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Report: How GOP Operatives Clandestinely Used Twitter to Bypass Election Laws

Practice exposed by CNN reveals quest by political operatives to exploit murky world of campaign finance laws in age of Citizens United

Republicans and outside groups used anonymous Twitter accounts to share internal polling data ahead of the midterm elections, according to CNN. (Image: CNN)

According to reporting by CNN on Monday, it appears that during this year's mid-term elections shadowy outside Conservative campaign groups and official Republican Party campaigns may have used public, though "hidden in plain sight," Twitter accounts and secret codes to communicate with one another in a clandestine scheme designed to get around campaign finance laws that make direct communication and coordination between the two illegal.

If accurate, the report bolsters arguments made by critics of the enormous role that outside money has played in recent elections. In the aftermath of the U.S. Supreme Court's Citizen United decision, which has flooded the electoral landscape with hundreds of millions of unaccountable dollars, independent groups—including SuperPACs or independent 501(c)4 groups like Karl Rove's American Crossroads—are not allowed to coordinate with the political parties running candidates. Experts have said the courts have been niave to believe that such coordination is not going on.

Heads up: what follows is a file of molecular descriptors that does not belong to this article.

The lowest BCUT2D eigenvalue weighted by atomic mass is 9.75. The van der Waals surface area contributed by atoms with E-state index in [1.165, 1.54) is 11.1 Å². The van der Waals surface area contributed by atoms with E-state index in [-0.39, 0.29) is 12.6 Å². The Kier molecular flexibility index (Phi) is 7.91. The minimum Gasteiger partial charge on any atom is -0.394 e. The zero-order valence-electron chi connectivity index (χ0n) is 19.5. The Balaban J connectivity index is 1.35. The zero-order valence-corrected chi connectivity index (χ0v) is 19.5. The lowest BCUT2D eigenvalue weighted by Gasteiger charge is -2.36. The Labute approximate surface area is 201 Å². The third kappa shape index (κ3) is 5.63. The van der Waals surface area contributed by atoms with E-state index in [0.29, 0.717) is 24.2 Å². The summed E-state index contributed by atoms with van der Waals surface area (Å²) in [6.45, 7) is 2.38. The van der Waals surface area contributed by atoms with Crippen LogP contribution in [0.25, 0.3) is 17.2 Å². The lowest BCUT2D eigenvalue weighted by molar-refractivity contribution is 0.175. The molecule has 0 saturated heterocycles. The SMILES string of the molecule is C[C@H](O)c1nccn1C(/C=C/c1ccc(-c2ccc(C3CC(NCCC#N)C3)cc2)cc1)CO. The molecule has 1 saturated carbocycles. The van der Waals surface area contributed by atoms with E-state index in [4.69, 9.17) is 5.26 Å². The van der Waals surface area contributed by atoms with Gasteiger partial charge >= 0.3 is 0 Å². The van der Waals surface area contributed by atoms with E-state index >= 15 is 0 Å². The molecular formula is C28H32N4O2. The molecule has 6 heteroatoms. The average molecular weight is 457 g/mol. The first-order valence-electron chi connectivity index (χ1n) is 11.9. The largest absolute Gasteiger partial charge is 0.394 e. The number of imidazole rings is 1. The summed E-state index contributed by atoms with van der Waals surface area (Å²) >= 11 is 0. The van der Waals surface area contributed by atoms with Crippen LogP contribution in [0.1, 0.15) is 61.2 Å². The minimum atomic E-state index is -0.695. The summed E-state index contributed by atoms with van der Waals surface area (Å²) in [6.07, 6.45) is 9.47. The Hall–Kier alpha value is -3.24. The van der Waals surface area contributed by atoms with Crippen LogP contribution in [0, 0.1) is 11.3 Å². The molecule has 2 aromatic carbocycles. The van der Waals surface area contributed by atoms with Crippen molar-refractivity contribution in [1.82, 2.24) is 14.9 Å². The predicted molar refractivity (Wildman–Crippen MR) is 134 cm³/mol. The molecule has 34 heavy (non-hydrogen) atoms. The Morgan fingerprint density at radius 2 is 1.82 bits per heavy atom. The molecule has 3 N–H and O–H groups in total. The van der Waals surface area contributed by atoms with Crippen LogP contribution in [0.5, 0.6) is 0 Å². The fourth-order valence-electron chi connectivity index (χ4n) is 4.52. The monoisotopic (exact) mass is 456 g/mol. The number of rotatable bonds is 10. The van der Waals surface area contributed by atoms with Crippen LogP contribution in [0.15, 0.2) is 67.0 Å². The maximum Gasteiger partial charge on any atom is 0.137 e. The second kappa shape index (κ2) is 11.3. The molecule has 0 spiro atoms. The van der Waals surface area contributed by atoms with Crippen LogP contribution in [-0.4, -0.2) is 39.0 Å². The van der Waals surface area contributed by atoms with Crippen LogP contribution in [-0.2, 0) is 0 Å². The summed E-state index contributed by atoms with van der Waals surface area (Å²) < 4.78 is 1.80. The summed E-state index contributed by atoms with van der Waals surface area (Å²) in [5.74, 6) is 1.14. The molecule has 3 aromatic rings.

In this case, according to CNN's Chris Moody, it appeared that the Twitter accounts of at least two Conservative groups—American Crossroads and the American Action Network—were among a small group of users accessing an account that was also being monitored by the National Republican Congressional Committee (NRCC). In the course of its investigation, CNN reached out to the NRCC for comment about the account. Minutes later, the outlet reported, the Twitter account in questions, as well as others under suspicion, were all deleted.


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Moody reports:

The Twitter accounts were hidden in plain sight. The profiles were publicly available but meaningless without knowledge of how to find them and decode the information, according to a source with knowledge of the activities.

The practice is the latest effort in the quest by political operatives to exploit the murky world of campaign finance laws at a time when limits on spending in politics are eroding and regulators are being defanged.

The law says that outside groups, such as super PACs and non-profits, can spend freely on political causes as long as they don't coordinate their plans with campaigns. Sharing costly internal polls in private, for instance, could signal to the campaign committees where to focus precious time and resources.

Watch the report:

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